IAC said Wednesday it's exploring a possible distribution of its interests in Match Group and ANGI Homeservices to its shareholders. IAC shares rose as much as 6% in after-hours trading before settling on a slight gain.
In a letter to shareholders that coincided with the company's June quarter earnings release, IAC CEO Joey Levin said the company was considering spinning out the two publicly traded subsidiaries, but that "we don't yet know where that process will lead" and said it may ultimately choose to spin off both, one or neither company.
IAC owns 80% of Match Group, which includes online dating services providers like Tinder, Match, Hinge and OKCupid. IAC also owns 83% of ANGI Homeservices, which holds digital marketplace companies like Angie's List and Handy.
"This isn't just legalese to preserve IAC's options with an expected outcome in mind – we sincerely haven't yet decided what's best," Levin wrote. "But given the heightened interest in the topic among shareholders, we thought it appropriate to keep you apprised of our thinking before any more formal evaluation process is underway, and since that will commence shortly we decided to include that information in this update."
This isn't the first time IAC has made a move like this: More than a decade ago, IAC said it was spinning off HSN, Ticketmaster, Interval and LendingTree as separate publicly traded companies.
Levin said in the note that since the company is always evaluating the configuration of its portfolio, the exploration of the separation of Match and ANGI isn't "really 'news'"
"But given the healthy prospects for those businesses, we're taking a fresh look at whether each business is prepared for separation from the IAC mothership, and expect to reach a conclusion in the coming months," Levin wrote.
In a section about ANGI Homeservices, Levin wrote that the business is "big, healthy, growing business that's a clear leader in an enormous category and gaining market share." But the segment is behind where IAC wants it to be because of a "combination of issues around marketing and an increasingly tight supply of service professionals in certain categories."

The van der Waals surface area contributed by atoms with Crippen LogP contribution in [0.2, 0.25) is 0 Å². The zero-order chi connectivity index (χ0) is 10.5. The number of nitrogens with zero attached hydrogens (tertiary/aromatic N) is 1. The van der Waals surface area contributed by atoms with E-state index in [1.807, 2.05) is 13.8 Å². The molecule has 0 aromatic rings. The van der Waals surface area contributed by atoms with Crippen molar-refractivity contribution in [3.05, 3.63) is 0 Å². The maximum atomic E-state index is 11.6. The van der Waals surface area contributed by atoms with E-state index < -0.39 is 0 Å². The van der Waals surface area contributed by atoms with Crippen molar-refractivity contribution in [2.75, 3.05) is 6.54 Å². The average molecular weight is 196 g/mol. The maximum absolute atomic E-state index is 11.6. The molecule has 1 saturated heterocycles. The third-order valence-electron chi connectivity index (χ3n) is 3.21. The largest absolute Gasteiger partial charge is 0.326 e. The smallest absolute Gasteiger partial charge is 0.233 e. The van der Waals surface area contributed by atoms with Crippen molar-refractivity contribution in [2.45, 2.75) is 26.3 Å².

Those marketing issues included what Levin said was an unanticipated increase in the cost of customers from Google, its largest source of traffic. He wrote that free and paid customers from Google account for just under 40% of service requests, but along with Google devoting more page real estate to Google products. He said another recent issue was ANGI "tripping over [its] own feet" in terms of Google's ecosystem.
"When we cut spend in 2018 due to the tidal wave of consumer demand from the integration with Angie's List, we lost the rhythm on our search engine marketing spend and turned our attention to other areas," Levin wrote. "This became all too apparent midway through the quarter when Google released a change that resulted in a pronounced shift of clicks from free to paid, and we weren't prepared to absorb it. As a result, users arriving to our properties through Google's unpaid search results were down from the prior year, while users arriving through paid search results were up substantially, but considerably more expensive."
Levin wrote that the decreased marketing efficiency will be a drag on this year's figures, but said the company is adjusting and replacing its search engine marketing systems with "strong early results." The company is also focusing on pre-priced services, since it has seen that its service professionals using on-demand products like "instant book" see higher win rates and retention.